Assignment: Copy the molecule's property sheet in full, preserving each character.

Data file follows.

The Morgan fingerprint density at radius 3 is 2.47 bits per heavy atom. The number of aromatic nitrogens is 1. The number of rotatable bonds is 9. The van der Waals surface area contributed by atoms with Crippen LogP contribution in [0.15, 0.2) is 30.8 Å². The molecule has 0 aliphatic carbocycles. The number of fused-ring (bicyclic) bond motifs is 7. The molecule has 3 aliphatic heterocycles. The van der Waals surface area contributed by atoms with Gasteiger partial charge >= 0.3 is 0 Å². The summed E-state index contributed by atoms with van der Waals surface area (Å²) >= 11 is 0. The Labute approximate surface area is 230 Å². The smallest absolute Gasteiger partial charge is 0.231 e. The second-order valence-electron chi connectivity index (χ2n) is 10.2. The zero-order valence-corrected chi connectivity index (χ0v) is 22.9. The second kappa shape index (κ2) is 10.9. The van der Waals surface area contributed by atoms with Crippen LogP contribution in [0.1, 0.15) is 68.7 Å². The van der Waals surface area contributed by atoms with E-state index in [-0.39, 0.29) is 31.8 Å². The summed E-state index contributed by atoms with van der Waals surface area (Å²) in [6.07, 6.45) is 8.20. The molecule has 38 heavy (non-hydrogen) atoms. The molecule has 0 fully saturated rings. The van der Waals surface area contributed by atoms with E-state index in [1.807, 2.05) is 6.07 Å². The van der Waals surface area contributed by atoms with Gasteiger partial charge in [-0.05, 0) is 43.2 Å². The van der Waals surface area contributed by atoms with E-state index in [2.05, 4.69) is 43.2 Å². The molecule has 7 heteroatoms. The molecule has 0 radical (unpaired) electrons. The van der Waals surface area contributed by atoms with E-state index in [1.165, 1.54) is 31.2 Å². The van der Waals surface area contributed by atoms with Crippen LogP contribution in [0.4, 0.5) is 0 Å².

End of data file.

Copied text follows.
The Morgan fingerprint density at radius 3 is 2.47 bits per heavy atom. The number of aromatic nitrogens is 1. The number of rotatable bonds is 9. The van der Waals surface area contributed by atoms with Crippen LogP contribution in [0.15, 0.2) is 30.8 Å². The molecule has 0 aliphatic carbocycles. The number of fused-ring (bicyclic) bond motifs is 7. The molecule has 3 aliphatic heterocycles. The van der Waals surface area contributed by atoms with Gasteiger partial charge >= 0.3 is 0 Å². The summed E-state index contributed by atoms with van der Waals surface area (Å²) >= 11 is 0. The Labute approximate surface area is 230 Å². The smallest absolute Gasteiger partial charge is 0.231 e. The second-order valence-electron chi connectivity index (χ2n) is 10.2. The zero-order valence-corrected chi connectivity index (χ0v) is 22.9. The second kappa shape index (κ2) is 10.9. The van der Waals surface area contributed by atoms with Crippen LogP contribution in [0.1, 0.15) is 68.7 Å². The van der Waals surface area contributed by atoms with E-state index in [-0.39, 0.29) is 31.8 Å². The summed E-state index contributed by atoms with van der Waals surface area (Å²) in [6.07, 6.45) is 8.20. The molecule has 38 heavy (non-hydrogen) atoms. The molecule has 0 fully saturated rings. The van der Waals surface area contributed by atoms with E-state index in [1.807, 2.05) is 6.07 Å². The van der Waals surface area contributed by atoms with Gasteiger partial charge in [-0.05, 0) is 43.2 Å². The van der Waals surface area contributed by atoms with E-state index in [2.05, 4.69) is 43.2 Å². The molecule has 7 heteroatoms. The molecule has 0 radical (unpaired) electrons. The van der Waals surface area contributed by atoms with E-state index in [1.165, 1.54) is 31.2 Å². The van der Waals surface area contributed by atoms with Crippen LogP contribution in [0.4, 0.5) is 0 Å².